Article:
It can feel like tap dancing through a minefield trying to feed your dog human food. There are so many elements in everything, and even the most unusual items can be harmful to your dog (like raisins, who knew?).
Spices, too, are suspect. Is fennel safe for your dog, or will it render them lifeless in a matter of seconds? Often, you don’t think to ask the question until after you’ve given your dog the substance in question, at which point you begin frantically Googling whether or not what you’ve just given them is safe.
We’ve been there, so we understand — and today, if nothing else, we’ll put your mind at ease about fennel.
Is Fennel Safe for Dogs?
Fennel is nutritious for dogs. It’s perfectly safe for them and won’t harm them in any way.
On the other hand, fennel oil is a completely other story. This concentrated fennel should never be given to dogs because it has been known to cause photosensitive dermatitis, a severe eczema flare-up.
Because fennel oil isn’t as widely used as regular fennel, this isn’t a problem you’ll encounter very often, if at all.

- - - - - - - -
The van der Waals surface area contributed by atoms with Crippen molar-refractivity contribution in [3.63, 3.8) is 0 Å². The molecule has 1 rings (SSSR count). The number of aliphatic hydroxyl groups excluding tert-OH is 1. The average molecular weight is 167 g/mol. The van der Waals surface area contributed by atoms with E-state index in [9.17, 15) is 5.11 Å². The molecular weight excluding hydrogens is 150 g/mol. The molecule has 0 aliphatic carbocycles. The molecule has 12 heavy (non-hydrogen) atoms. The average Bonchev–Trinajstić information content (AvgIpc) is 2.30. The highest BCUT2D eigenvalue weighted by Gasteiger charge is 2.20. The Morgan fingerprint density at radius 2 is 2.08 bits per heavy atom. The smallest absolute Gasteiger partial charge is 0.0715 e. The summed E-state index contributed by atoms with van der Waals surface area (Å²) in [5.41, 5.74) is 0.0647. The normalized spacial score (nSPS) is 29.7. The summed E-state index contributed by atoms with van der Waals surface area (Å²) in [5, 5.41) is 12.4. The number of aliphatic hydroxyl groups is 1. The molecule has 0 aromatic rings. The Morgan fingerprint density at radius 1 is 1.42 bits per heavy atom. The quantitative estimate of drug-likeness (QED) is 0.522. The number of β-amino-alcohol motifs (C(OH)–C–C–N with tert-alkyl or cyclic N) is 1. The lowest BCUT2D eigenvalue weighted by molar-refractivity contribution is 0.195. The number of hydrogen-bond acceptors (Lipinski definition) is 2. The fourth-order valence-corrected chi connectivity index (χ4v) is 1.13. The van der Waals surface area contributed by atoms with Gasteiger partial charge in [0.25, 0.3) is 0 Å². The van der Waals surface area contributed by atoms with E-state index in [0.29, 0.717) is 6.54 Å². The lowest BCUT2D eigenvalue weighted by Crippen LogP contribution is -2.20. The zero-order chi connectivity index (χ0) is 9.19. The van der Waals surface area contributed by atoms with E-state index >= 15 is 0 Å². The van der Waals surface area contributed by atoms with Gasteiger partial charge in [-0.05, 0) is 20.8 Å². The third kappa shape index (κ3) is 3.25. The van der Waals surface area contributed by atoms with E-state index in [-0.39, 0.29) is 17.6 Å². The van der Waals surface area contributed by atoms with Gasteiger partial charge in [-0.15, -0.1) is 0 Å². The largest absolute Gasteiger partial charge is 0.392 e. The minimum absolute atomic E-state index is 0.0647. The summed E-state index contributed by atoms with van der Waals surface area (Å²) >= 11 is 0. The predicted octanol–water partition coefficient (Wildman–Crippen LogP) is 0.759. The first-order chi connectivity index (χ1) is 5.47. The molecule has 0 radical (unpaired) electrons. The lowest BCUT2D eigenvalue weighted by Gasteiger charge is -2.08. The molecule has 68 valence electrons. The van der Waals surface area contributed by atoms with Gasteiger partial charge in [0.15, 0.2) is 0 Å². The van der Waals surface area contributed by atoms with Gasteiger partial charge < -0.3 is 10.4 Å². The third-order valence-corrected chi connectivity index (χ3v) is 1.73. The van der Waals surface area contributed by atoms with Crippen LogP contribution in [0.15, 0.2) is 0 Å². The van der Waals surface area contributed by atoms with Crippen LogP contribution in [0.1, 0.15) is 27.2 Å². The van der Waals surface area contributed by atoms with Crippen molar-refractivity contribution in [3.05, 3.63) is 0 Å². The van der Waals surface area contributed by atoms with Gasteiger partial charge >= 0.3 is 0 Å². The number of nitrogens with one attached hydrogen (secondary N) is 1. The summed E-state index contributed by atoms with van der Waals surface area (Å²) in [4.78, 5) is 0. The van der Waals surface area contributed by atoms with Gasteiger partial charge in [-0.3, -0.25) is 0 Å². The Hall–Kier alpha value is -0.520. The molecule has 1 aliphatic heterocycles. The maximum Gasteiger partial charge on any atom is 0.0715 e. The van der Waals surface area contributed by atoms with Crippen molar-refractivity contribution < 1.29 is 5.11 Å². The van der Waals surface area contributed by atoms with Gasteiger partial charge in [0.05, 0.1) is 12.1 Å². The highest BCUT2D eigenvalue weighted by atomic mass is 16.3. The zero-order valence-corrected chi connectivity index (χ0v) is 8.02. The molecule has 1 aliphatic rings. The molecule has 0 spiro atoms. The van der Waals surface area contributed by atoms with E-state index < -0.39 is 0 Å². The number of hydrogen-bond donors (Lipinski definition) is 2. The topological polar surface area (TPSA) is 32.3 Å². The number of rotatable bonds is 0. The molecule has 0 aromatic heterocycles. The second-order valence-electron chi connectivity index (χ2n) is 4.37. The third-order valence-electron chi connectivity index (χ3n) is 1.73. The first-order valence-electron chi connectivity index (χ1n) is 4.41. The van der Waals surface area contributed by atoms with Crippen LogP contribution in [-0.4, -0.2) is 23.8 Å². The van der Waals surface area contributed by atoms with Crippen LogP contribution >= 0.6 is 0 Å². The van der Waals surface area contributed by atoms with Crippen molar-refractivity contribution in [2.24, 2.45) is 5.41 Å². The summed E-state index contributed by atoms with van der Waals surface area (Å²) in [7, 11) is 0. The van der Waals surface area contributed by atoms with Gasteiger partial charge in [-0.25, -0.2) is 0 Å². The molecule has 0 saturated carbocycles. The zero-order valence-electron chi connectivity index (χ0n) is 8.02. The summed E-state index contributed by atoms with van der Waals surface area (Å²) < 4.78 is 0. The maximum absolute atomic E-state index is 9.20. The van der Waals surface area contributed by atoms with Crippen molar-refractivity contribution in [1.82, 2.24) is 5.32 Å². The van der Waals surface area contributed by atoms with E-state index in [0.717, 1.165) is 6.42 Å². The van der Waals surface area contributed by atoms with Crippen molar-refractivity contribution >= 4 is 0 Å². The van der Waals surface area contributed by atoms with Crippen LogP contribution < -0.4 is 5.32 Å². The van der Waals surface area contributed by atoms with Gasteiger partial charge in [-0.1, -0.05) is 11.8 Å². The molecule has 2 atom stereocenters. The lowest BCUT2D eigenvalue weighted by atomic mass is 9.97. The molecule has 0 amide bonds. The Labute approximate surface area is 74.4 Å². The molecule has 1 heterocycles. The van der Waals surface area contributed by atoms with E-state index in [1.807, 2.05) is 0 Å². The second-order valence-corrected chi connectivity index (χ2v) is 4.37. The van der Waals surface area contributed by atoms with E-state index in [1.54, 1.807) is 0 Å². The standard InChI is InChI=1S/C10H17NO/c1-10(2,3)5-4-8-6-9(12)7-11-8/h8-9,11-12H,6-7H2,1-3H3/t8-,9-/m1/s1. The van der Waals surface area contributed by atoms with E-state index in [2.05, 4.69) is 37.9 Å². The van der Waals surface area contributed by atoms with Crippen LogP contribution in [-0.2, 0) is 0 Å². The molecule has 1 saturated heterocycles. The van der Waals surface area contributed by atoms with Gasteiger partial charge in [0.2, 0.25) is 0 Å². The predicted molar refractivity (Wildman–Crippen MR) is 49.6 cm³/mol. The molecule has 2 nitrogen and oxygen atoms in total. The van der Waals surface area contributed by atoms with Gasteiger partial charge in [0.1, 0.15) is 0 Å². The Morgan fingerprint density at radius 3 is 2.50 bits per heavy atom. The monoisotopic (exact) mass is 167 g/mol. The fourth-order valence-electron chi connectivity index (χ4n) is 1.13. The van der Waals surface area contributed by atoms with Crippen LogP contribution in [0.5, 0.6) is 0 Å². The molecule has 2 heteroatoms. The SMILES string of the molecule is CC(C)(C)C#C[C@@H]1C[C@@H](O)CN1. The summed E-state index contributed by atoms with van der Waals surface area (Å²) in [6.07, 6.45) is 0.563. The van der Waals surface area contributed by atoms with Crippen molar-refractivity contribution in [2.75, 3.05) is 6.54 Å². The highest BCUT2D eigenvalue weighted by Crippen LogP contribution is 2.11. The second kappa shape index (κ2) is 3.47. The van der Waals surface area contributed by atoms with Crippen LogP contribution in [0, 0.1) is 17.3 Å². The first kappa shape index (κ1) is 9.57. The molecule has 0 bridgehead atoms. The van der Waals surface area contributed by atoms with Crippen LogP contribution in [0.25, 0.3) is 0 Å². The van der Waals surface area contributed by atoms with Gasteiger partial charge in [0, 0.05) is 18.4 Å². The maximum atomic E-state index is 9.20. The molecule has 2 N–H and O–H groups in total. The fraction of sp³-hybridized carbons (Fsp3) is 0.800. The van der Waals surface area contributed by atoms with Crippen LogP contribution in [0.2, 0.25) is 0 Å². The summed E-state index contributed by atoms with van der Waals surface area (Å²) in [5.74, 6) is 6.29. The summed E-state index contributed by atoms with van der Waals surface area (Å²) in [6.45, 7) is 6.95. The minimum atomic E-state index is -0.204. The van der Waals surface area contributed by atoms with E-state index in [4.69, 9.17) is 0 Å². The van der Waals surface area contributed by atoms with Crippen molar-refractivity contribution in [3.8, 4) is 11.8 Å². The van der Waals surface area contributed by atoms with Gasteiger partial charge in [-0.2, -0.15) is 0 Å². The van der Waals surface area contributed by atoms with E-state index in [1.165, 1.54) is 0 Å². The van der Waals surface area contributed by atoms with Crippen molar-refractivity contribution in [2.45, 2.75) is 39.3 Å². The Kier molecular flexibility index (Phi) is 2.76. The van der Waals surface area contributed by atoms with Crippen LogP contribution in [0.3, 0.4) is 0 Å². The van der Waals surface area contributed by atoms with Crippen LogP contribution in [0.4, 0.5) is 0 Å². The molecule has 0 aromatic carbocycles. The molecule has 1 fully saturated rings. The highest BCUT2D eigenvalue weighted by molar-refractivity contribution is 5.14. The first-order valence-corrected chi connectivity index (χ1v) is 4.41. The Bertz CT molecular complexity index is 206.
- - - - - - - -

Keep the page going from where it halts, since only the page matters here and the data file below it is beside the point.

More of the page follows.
If your dog is pregnant or breastfeeding, you should avoid giving them fennel. If you’re feeding them organic fennel, wash it thoroughly before serving.
It’s also worth noting that fennel might cause allergic reactions in some pets. It’s impossible to predict whether or not your dog will be affected, so all you can do is keep a watch on them after feeding them food containing fennel. Fortunately, the symptoms should be limited to an upset stomach, but you should still be aware of them.
Is Fennel Good for Dogs’ Health?
Fennel is a healthy meal for dogs, and you should urge your dog to eat it sometimes.
It’s high in A and C vitamins, as well as calcium, iron, and potassium. You want your dog to eat as many of these nutrients as possible because they are vital for everything from bone health to increasing your pup’s immune system.
If you have an English Bulldog, you should absolutely try to persuade them to eat some fennel.
Fennel has a strong smell, similar to licorice, and many dogs will respond to it in one way or another. If your dog reacts negatively to the smell, there may be nothing you can do to persuade them differently.
If you think you can persuade your dog to eat it, there are ways to do so without making a huge deal about it.
Finding a kibble that has fennel as an ingredient is the simplest method to get it into your dog’s diet. Your dog is likely to like the taste of the meal (while ignoring the fennel), and it will provide them with a variety of other necessary nutrients.
If you can’t locate a thyme food that you enjoy, try putting fennel seeds on their food before offering it to them. They won’t mind a few errant seeds, but don’t go overboard or their palates will be overloaded.
If everything else fails, fennel tea can be made by boiling the seeds in water. Pour the remaining water into their kibble bowl (after waiting for it to cool, of course).